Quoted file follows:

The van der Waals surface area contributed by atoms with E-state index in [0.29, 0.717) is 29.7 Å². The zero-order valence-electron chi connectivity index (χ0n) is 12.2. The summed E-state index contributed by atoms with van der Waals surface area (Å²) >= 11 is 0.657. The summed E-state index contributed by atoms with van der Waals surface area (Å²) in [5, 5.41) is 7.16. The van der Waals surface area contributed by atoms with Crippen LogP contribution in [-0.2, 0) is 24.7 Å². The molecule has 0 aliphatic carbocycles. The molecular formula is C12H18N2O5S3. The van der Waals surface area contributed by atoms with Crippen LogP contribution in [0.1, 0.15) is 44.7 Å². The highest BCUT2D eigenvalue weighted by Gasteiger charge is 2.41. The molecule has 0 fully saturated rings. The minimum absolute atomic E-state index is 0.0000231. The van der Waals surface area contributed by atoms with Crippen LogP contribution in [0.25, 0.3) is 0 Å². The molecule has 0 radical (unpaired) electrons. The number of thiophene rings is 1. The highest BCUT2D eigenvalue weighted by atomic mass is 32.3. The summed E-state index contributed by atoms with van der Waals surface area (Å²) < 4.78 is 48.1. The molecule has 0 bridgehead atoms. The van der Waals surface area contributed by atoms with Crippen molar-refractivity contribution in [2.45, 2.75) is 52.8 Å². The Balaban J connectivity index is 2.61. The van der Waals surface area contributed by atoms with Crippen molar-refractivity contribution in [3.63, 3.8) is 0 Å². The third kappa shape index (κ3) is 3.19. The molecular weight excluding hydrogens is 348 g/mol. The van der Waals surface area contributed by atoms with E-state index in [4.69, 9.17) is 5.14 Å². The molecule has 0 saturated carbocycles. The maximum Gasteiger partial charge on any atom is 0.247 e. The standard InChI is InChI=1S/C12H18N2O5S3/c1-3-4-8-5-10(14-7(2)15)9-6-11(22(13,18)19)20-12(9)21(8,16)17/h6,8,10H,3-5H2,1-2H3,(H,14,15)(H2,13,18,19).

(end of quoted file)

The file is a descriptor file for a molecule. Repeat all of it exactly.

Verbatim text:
The van der Waals surface area contributed by atoms with E-state index in [0.29, 0.717) is 29.7 Å². The zero-order valence-electron chi connectivity index (χ0n) is 12.2. The summed E-state index contributed by atoms with van der Waals surface area (Å²) >= 11 is 0.657. The summed E-state index contributed by atoms with van der Waals surface area (Å²) in [5, 5.41) is 7.16. The van der Waals surface area contributed by atoms with Crippen LogP contribution in [-0.2, 0) is 24.7 Å². The molecule has 0 aliphatic carbocycles. The molecular formula is C12H18N2O5S3. The van der Waals surface area contributed by atoms with Crippen LogP contribution in [0.1, 0.15) is 44.7 Å². The highest BCUT2D eigenvalue weighted by Gasteiger charge is 2.41. The molecule has 0 fully saturated rings. The minimum absolute atomic E-state index is 0.0000231. The van der Waals surface area contributed by atoms with Crippen LogP contribution in [0.25, 0.3) is 0 Å². The molecule has 0 radical (unpaired) electrons. The number of thiophene rings is 1. The highest BCUT2D eigenvalue weighted by atomic mass is 32.3. The summed E-state index contributed by atoms with van der Waals surface area (Å²) < 4.78 is 48.1. The molecule has 0 bridgehead atoms. The van der Waals surface area contributed by atoms with Crippen molar-refractivity contribution in [2.45, 2.75) is 52.8 Å². The Balaban J connectivity index is 2.61. The van der Waals surface area contributed by atoms with Crippen molar-refractivity contribution in [3.63, 3.8) is 0 Å². The third kappa shape index (κ3) is 3.19. The molecular weight excluding hydrogens is 348 g/mol. The van der Waals surface area contributed by atoms with E-state index in [4.69, 9.17) is 5.14 Å². The molecule has 0 saturated carbocycles. The maximum Gasteiger partial charge on any atom is 0.247 e. The standard InChI is InChI=1S/C12H18N2O5S3/c1-3-4-8-5-10(14-7(2)15)9-6-11(22(13,18)19)20-12(9)21(8,16)17/h6,8,10H,3-5H2,1-2H3,(H,14,15)(H2,13,18,19).